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Submitted photo by Sue Bruns My son Eric, my mother-in-law Florence Bruns and my brother-in-law Mark Bruns making lefse at one of our holiday gatherings. One of Eric’s buddies “enhanced” the lefse turners with a little photo editing, making them “laser” powered.

Sue Bruns: Ah, those holiday traditions

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Columns Bemidji,Minnesota 56619
Sue Bruns: Ah, those holiday traditions
Bemidji Minnesota P.O. Box 455 56619

As we sat down for turkey on Thanksgiving Day, something was missing. Daughter Jessy was absent from the family feast for the first time in 22 years — a break in our family tradition.


Traditions are important. They give us stability, good memories, patterns in a life of uncertainty.

My childhood was rich with traditions. When I was young, virtually every holiday involved a small celebration with just our family of five and then an extended gala (mainly food) with my maternal grandmother, two bachelor uncles, my other uncle and his family. Christmas dinner was at Uncle Bob’s, Easter at Grandma’s, and Thanksgiving at our house. The women worked in the kitchen preparing the meal while the men lounged in the living room. The cousins played together and stayed out of the way.

Every December, my dad hung blue Christmas lights in a perfect line along the eaves of our house and down the sides. He arranged small spruce trees in front of the bay window as a backdrop for the plastic light-up nativity scene. Small white lights covered the shrubs near the house and multi-colored lights decked the big blue spruce trees nearer the street.

 On Christmas Eve my parents always took us three kids for a drive to check out other decorations in town (to assure my dad that his were still the best). Secretly we knew why our mother, ever early for any event, was chronically late to the car for these Christmas Eve drives while the rest of us waited in the car, engine idling. We returned home each year (always surprised) to find that Santa had delivered our presents while we were away. (Well, of course he had to visit some places early in order to get to every house by dawn!) No one ever questioned how the presents had gotten there. (If you don’t believe, the gifts might stop coming.)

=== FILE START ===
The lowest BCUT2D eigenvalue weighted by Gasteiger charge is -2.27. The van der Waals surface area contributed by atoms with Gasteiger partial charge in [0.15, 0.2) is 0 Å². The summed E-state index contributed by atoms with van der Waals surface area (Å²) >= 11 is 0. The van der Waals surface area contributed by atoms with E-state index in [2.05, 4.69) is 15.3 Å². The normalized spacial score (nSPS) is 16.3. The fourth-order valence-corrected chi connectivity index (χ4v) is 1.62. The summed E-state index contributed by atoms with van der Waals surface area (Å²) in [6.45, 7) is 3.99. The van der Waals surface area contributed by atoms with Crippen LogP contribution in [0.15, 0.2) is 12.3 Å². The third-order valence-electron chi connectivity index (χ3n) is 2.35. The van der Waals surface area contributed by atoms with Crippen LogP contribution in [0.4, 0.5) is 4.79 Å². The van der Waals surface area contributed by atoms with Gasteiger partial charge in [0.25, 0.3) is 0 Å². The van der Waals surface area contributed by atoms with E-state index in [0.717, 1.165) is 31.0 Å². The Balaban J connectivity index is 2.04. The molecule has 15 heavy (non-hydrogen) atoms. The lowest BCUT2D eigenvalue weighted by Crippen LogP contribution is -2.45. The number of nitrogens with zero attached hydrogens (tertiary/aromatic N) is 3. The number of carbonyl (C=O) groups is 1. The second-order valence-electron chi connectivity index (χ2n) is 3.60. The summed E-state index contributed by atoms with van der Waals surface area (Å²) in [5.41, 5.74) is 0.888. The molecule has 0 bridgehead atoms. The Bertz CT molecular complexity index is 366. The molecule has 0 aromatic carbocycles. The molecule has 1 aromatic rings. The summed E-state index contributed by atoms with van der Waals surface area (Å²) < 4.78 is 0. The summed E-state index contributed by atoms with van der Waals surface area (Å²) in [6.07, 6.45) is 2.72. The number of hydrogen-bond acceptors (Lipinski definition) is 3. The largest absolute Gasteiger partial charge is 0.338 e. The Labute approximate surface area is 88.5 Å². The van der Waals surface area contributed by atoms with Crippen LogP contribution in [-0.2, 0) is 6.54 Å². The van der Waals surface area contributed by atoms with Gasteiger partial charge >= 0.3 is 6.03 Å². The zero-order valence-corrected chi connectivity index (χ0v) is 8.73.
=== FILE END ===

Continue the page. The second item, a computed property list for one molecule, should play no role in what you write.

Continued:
We opened the gifts on Christmas Eve (but only after the supper dishes were cleared, washed and dried). Christmas Day was for church and THE BIG DINNER with extended family.

Ah, yes. Christmas traditions. How delightful to think back.

But things change, kids grow up, move away, start their own traditions — just as we had started our own once we had children. Or did we?

“Eric,” I asked my son, “what traditions do you remember from growing up?”  

“Can’t think of any,” he said, and then after a moment added, “Making lefse, I guess.”

Yes! That was one tradition this German-Irish girl had to learn when she became part of a Norwegian-German clan.

“Right!  Lefse making,” I said. “Anything else?  Any other traditions?”

“Hmmmmmn. Nope,” he said.

Ouch! Had we established no memorable traditions?  What about Christmas Eve at Grandma’s and Christmas Day together as a family?  Well, that happened most of the time, except the Christmas Eve we took a long trip to visit Grandpa in the nursing home and no restaurants were open on Christmas Eve so we ended up eating really dried up hot dogs and old doughnuts from a convenience store.

And that other year when we spent Christmas in Orlando and every tourist attraction in Florida had record-breaking attendance numbers on the very days that we were there, standing in long lines of not-so-jolly tourists.

I realized that my kids were victims of their parents’ disrupted traditions. It’s our fault. We grew up, got jobs, moved away, married, had kids of our own.

You know how it is. You have to work around more than one family’s traditions, adjust for work schedules, travel in different directions to different sets of relatives, spend long hours on the road.

When you think you’re establishing new traditions, you’re actually eating at convenience stores on Christmas Eve. You might make lefse one holiday and not another. Or you might decide one year to get away from -20 temps and have Christmas in Florida, which you end up hating because you miss being home for the holiday and there’s no snow and what’s with all of these blooming poinsettias sitting outside in December?

I started to question my own childhood memories. Did we really do everything just the same every year, or was it a collective memory?  Does it matter?  Does “tradition” really mean doing everything the same all the time?

No, no!  I’ll not be a slave to repetition at the expense of tradition!  (Say what?) The important thing isn’t doing everything exactly the same way every holiday: The important thing is family and making the most of the time together — wherever it may be.

Merry Christmas.